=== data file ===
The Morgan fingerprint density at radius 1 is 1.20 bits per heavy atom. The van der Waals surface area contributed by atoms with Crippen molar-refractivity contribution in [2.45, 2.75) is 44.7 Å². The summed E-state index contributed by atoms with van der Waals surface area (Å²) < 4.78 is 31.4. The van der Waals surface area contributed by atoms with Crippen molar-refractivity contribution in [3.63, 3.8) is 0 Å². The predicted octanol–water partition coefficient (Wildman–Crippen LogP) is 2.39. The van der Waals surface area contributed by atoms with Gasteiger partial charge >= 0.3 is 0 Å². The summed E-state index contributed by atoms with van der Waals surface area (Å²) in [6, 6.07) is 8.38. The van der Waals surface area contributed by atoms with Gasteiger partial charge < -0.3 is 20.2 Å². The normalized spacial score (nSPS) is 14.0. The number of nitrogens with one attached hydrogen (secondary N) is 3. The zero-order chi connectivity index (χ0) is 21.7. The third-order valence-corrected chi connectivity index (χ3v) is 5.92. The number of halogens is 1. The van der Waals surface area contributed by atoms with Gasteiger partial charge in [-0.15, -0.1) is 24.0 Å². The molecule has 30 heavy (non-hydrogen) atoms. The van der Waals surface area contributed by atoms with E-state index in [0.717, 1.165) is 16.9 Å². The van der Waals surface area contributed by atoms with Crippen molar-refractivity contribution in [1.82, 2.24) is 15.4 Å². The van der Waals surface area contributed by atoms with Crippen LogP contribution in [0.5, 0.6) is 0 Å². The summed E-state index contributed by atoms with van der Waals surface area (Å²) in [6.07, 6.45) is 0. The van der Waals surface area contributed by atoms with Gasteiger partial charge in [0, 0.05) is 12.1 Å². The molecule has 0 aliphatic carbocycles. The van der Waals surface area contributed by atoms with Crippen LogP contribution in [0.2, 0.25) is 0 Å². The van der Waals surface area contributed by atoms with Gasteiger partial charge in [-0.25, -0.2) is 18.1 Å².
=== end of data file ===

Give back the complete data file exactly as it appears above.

The Morgan fingerprint density at radius 1 is 1.20 bits per heavy atom. The van der Waals surface area contributed by atoms with Crippen molar-refractivity contribution in [2.45, 2.75) is 44.7 Å². The summed E-state index contributed by atoms with van der Waals surface area (Å²) < 4.78 is 31.4. The van der Waals surface area contributed by atoms with Crippen molar-refractivity contribution in [3.63, 3.8) is 0 Å². The predicted octanol–water partition coefficient (Wildman–Crippen LogP) is 2.39. The van der Waals surface area contributed by atoms with Gasteiger partial charge >= 0.3 is 0 Å². The summed E-state index contributed by atoms with van der Waals surface area (Å²) in [6, 6.07) is 8.38. The van der Waals surface area contributed by atoms with Gasteiger partial charge < -0.3 is 20.2 Å². The normalized spacial score (nSPS) is 14.0. The number of nitrogens with one attached hydrogen (secondary N) is 3. The zero-order chi connectivity index (χ0) is 21.7. The third-order valence-corrected chi connectivity index (χ3v) is 5.92. The number of halogens is 1. The van der Waals surface area contributed by atoms with Gasteiger partial charge in [-0.15, -0.1) is 24.0 Å². The molecule has 30 heavy (non-hydrogen) atoms. The van der Waals surface area contributed by atoms with E-state index in [0.717, 1.165) is 16.9 Å². The van der Waals surface area contributed by atoms with Crippen molar-refractivity contribution in [1.82, 2.24) is 15.4 Å². The van der Waals surface area contributed by atoms with Crippen LogP contribution in [0.5, 0.6) is 0 Å². The summed E-state index contributed by atoms with van der Waals surface area (Å²) in [6.07, 6.45) is 0. The van der Waals surface area contributed by atoms with Gasteiger partial charge in [0, 0.05) is 12.1 Å². The molecule has 0 aliphatic carbocycles. The van der Waals surface area contributed by atoms with Crippen LogP contribution in [0.2, 0.25) is 0 Å². The van der Waals surface area contributed by atoms with Gasteiger partial charge in [-0.25, -0.2) is 18.1 Å².